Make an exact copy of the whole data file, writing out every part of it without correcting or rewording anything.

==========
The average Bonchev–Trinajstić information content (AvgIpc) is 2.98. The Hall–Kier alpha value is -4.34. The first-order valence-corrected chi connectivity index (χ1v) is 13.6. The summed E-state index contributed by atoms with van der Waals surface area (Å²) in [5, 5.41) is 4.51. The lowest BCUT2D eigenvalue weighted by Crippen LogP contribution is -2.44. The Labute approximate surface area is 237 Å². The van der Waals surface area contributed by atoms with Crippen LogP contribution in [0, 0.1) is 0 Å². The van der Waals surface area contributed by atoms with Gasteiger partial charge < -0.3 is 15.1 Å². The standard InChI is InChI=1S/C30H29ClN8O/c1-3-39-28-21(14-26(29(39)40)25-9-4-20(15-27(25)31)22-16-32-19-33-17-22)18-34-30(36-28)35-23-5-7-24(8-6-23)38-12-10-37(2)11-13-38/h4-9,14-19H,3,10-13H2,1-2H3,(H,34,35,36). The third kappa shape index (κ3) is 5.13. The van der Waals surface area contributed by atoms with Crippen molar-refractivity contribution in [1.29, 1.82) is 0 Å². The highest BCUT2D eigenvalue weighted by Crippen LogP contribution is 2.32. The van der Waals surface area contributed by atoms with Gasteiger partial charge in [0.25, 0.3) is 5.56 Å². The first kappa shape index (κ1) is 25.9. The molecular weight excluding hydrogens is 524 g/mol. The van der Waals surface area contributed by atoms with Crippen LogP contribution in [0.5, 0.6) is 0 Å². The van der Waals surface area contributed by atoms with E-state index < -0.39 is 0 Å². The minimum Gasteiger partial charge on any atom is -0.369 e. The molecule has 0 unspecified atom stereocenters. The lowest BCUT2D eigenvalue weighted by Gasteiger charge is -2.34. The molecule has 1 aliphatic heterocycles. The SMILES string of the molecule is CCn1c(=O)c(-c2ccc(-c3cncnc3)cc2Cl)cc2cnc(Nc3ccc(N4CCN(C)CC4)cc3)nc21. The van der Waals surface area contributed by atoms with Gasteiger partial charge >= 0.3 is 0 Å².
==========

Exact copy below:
The average Bonchev–Trinajstić information content (AvgIpc) is 2.98. The Hall–Kier alpha value is -4.34. The first-order valence-corrected chi connectivity index (χ1v) is 13.6. The summed E-state index contributed by atoms with van der Waals surface area (Å²) in [5, 5.41) is 4.51. The lowest BCUT2D eigenvalue weighted by Crippen LogP contribution is -2.44. The Labute approximate surface area is 237 Å². The van der Waals surface area contributed by atoms with Crippen LogP contribution in [0, 0.1) is 0 Å². The van der Waals surface area contributed by atoms with Gasteiger partial charge < -0.3 is 15.1 Å². The standard InChI is InChI=1S/C30H29ClN8O/c1-3-39-28-21(14-26(29(39)40)25-9-4-20(15-27(25)31)22-16-32-19-33-17-22)18-34-30(36-28)35-23-5-7-24(8-6-23)38-12-10-37(2)11-13-38/h4-9,14-19H,3,10-13H2,1-2H3,(H,34,35,36). The third kappa shape index (κ3) is 5.13. The van der Waals surface area contributed by atoms with Crippen molar-refractivity contribution in [1.29, 1.82) is 0 Å². The highest BCUT2D eigenvalue weighted by Crippen LogP contribution is 2.32. The van der Waals surface area contributed by atoms with Gasteiger partial charge in [0.25, 0.3) is 5.56 Å². The first kappa shape index (κ1) is 25.9. The molecular weight excluding hydrogens is 524 g/mol. The van der Waals surface area contributed by atoms with Crippen LogP contribution in [0.5, 0.6) is 0 Å². The van der Waals surface area contributed by atoms with E-state index < -0.39 is 0 Å². The minimum Gasteiger partial charge on any atom is -0.369 e. The molecule has 0 unspecified atom stereocenters. The lowest BCUT2D eigenvalue weighted by Gasteiger charge is -2.34. The molecule has 1 aliphatic heterocycles. The SMILES string of the molecule is CCn1c(=O)c(-c2ccc(-c3cncnc3)cc2Cl)cc2cnc(Nc3ccc(N4CCN(C)CC4)cc3)nc21. The van der Waals surface area contributed by atoms with Gasteiger partial charge >= 0.3 is 0 Å².